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I've gone the younger horse route. I enjoy the time I have with a yearling/two year old before I start riding them. I enjoy that their small, easier to handle, fun to play with and great to bond to during that time. I don't mind waiting the year or so to ride or longer for any hard riding or training. Since I don't show in Western pleasure anymore, than this makes them just project/ranch horses. On occasion when I get the urge to ride, (which don't get me wrong is often), I do wish I'd gone with an older horse. But when I go outside and Lillie looks for me to visit with and love on, then it makes the wait all worth while. I just enjoy "being with them during the wait. My fiance has to drag me out of the barn quite often. (even in the winter)
 

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Would depend on what I wanted. It I am looking for aged event horse I would and do either breed or buy my prospects. However I breed for horses who would be $50K+ as yearlings.

Now if what I wanted was a green/rookie horse then I would buy one. In the long run you are much better off. Not just b/c of the cost but b/c that horse is going to teach you and help you out in the show ring.

If I was looking for a buddy to go ride trails on a few times a month I again would buy a trained horse. The cost of a trained trail horse is A LOT less then buying a green horse and training it. Even if you do all the work yourself.
 

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I'm not sure the purpose of such a hypothetical question. What's your point? Are you collecting data so as to make a more informed choice for yourself?

What *I* would do is simply not relevant. What's relevant is that the decision be made based as much on the individual's knowledge and experience with horses, as their pocketbook. Being able to afford a horse, doesn't make it a good decision to own one.
 

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There are more young horses to choose from depending on what you want to do. If they are nice and well broke they tend to keep them and not sell them.
 

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So many shades of grey in the word "trained". I would not feel qualified to start a young horse from scratch. I would pay a bit more money for a horse that was well started under saddle. I personally would not want an older trained horse because they tend to come with their own set of problems. I'd rather start with a slightly trained blank slate and put my stamp on it than have to fix someone else's poor training. It's basically what I did with my OTTB and so far it's working out very well.
 

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I personally would not get a very young and completely untrained horse, but I would also not get and old, trained school master either.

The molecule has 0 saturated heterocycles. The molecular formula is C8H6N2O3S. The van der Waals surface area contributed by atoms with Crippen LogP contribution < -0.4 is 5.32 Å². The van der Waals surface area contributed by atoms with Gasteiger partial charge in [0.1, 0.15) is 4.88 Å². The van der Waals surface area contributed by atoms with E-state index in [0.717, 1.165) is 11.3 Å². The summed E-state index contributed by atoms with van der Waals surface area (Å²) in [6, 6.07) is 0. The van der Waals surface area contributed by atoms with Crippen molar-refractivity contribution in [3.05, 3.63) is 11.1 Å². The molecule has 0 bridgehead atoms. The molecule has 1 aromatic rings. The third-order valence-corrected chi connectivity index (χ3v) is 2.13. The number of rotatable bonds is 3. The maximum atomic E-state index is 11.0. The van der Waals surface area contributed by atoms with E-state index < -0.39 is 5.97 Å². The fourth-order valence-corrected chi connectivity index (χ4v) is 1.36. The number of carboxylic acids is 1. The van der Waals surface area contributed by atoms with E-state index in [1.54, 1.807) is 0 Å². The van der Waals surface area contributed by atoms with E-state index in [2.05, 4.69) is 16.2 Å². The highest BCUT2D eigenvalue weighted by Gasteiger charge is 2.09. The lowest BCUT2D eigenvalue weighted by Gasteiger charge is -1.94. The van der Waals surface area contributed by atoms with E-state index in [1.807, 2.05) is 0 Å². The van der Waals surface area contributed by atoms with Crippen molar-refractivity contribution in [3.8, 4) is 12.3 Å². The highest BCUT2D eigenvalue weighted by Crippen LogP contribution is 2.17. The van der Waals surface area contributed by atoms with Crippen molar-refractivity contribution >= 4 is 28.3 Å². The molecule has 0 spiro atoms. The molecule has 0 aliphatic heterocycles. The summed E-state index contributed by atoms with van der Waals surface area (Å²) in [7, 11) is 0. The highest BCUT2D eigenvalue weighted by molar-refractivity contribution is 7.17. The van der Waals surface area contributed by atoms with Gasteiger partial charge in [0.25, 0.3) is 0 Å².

I would go for inbetween, say a horse between 6 and 12 years, that at least know all of the basics. Then I can work on training the horse further for whatever I would like it to do, like in my case jumping.

It is always fun and rewarding to train a horse, but since I don't have the experience to train it from the ground up, I would go for the type I just described above. IF I had the experience, I would go for training an unbroken horse. :mrgreen:
 

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Well, I don't have a horse. When I get one, I am most likely going to go for a slightly challenging horse, but one that knows what he is doing.
Right now, I do a little bit of finishing work on school ponies, trying to get a more desirable "school pony" product of them~ my current boy, for instance, he has behavioral issues at the canter and when jumping. so his owners only let people ride him walk trot, except for me while i'm working on him. I would rather ride him than any other horse... but when I can get a lesson on a well trained schoolmaster? I go for it. I learn a lot more on them than on Roger. There's really two different products for each answer; Buying/working with a green horse gives me satisfaction when they get something right or we get a little farther, and I love when they learn something new, but buying/working with a schoolmaster, I learn new things and I get a little farther. . does that make sense?
 

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I definitely didn't buy a younger horse to train it and save money. I bought a younger horse to train it because I wanted the experience. It ends up costing more, however! Didn't help that I fell in love with her...
 

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I'd say depending on experience and situation. I had little experience and went the road of green unhandled youngsters (one abused). Not like I REALLY wanted (I was planning to get green broke 3-4 years old), but when I saw them I just paid. I'm pretty positive they'd end up at the meat truck. Now after 4+ years with them I can tell that it was not smart. I do NOT regret what I did, but it takes forever if you want to do anything serious with them. I still don't jump - waiting on Kiara to turn 6, and I couldn't even trail ride for several years because of the age. In same time you still pay for board, feed, vet, farrier, etc. etc. etc. Tons of money, of course. So if you want a horse you wanna ride right away - go with the older trained horse. If you are willing to wait or have another horse(s) to ride and feel comfortable working with the youngster (which is NOT easy) go this route.
 

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At this moment I would rather have a nice broke (show ready) horse. But it will probably change in a few minutes.....or if I saw a really pretty baby